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This article was published on November 24, 2015

Roboroach allows you to control live roaches with a smartphone

Roboroach allows you to control live roaches with a smartphone
Bryan Clark
Story by

Bryan Clark

Former Managing Editor, TNW

Bryan is a freelance journalist. Bryan is a freelance journalist.

Biohacking is still a relatively new science, but if you’re a parent or teacher that wants to teach your kids how it works, Roboroach might be the solution.

Roboroach, the Kickstarter funded biohacking experiment, is a $99 kit featuring a Bluetooth-powered chip, and a kit to perform surgery on a live roach.

The roaches don’t come with the kit, but you can get them from your local pet store. Discoid roaches work best, as they’re incapable of flight and they have easily identifiable markings to help you complete the surgery.

The surgical procedure involves gluing a three-lead system to the roaches head carapace. During this process, the roach is asleep after a quick ice water bath that sort of freezes its nervous system. After that, tiny wire leads to the roach’s wing muscles that connect to its antennae.

Once complete, you can control the roaches movements via smartphone. It’s important to note that this isn’t remote control, and you’re not exactly creating a zombie roach, but the signal from the chip transmitted to one, or both, of the antennae allows you to command the roach to move forward, as well as left or right.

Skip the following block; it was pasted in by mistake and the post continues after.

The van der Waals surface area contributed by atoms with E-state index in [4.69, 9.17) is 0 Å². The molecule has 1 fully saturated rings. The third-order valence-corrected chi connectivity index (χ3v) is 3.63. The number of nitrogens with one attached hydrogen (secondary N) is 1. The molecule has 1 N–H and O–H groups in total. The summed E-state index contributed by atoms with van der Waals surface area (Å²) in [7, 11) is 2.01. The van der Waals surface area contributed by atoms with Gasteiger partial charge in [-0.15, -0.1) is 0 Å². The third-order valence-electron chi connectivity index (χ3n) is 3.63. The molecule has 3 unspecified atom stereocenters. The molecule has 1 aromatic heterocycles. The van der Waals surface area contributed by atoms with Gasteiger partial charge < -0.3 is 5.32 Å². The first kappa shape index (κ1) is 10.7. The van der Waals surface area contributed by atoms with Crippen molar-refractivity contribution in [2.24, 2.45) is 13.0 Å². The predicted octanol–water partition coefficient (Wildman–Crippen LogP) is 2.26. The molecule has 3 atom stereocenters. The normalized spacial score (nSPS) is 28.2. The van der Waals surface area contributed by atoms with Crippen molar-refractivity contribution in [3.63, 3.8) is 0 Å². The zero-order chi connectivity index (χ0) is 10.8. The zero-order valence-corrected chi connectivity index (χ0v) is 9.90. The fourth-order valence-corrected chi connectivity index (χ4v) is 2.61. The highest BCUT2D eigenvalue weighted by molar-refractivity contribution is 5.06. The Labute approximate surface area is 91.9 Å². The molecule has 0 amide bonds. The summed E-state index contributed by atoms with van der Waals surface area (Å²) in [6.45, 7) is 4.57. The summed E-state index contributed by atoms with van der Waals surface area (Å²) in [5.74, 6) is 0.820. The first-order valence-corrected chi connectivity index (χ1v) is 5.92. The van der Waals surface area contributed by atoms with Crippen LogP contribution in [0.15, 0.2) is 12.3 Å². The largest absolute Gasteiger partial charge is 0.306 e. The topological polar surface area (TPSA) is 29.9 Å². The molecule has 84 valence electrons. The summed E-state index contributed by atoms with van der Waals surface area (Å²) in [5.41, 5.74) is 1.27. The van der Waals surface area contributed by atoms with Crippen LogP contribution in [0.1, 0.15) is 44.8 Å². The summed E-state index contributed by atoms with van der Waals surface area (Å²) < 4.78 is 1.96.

The effect only works for a brief period of time before neuroplasticity kicks in and essentially causes the roach to ignore (or forget) the signal.

Once the experiment is completed, you can remove the chip, leave the leads, and the roach goes on living a full life completely unaffected by the ordeal.

This does, however, raise ethical questions. You are operating on a living creature and then using this experiment to briefly control its movements. In addition, there is always the possibility that you kill the roach during surgery.

To address some of these concerns, Roboroach manufacturer Backyard Brains had this to say:

We make sure to anesthetize all our animals when we do experiments, and we explain this to students. We actually don’t know if insects feel pain, but we do make the assumption that they do, which is why we anesthetize them in the first place. Whether the cockroach feels pain when it wakes up from the surgery and detects a missing leg, we do not know. All we is know is that the wound heals, the cockroaches are walking around within hours, eating lettuce, making more cockroaches, and if they are juvenile, the leg grows back. It’s very important to avoid anthropomorphizing the cockroach with thoughts like “If I do not want my own leg cut off, then the cockroach does not want its leg cut off.”

The Roboroach Is Either The Best Or Worst Holiday Gift Ever [Tech Crunch]

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